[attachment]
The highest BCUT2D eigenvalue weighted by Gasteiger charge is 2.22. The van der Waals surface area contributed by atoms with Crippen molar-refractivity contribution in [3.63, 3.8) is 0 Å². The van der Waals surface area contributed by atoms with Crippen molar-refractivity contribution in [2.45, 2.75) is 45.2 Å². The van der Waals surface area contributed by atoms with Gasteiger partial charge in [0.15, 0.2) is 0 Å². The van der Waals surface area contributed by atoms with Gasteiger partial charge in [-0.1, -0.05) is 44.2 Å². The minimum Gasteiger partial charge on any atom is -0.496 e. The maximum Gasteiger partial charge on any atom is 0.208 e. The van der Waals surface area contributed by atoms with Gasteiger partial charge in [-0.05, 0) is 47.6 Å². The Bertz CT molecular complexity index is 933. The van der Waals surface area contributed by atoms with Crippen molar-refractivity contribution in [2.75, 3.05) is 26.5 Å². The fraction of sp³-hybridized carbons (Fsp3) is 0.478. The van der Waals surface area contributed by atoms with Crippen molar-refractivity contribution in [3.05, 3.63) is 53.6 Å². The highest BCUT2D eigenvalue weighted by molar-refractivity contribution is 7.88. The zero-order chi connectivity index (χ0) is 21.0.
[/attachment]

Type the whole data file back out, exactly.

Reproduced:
The highest BCUT2D eigenvalue weighted by Gasteiger charge is 2.22. The van der Waals surface area contributed by atoms with Crippen molar-refractivity contribution in [3.63, 3.8) is 0 Å². The van der Waals surface area contributed by atoms with Crippen molar-refractivity contribution in [2.45, 2.75) is 45.2 Å². The van der Waals surface area contributed by atoms with Gasteiger partial charge in [0.15, 0.2) is 0 Å². The van der Waals surface area contributed by atoms with Gasteiger partial charge in [-0.1, -0.05) is 44.2 Å². The minimum Gasteiger partial charge on any atom is -0.496 e. The maximum Gasteiger partial charge on any atom is 0.208 e. The van der Waals surface area contributed by atoms with Gasteiger partial charge in [-0.05, 0) is 47.6 Å². The Bertz CT molecular complexity index is 933. The van der Waals surface area contributed by atoms with Crippen molar-refractivity contribution in [2.75, 3.05) is 26.5 Å². The fraction of sp³-hybridized carbons (Fsp3) is 0.478. The van der Waals surface area contributed by atoms with Crippen molar-refractivity contribution in [3.05, 3.63) is 53.6 Å². The highest BCUT2D eigenvalue weighted by molar-refractivity contribution is 7.88. The zero-order chi connectivity index (χ0) is 21.0.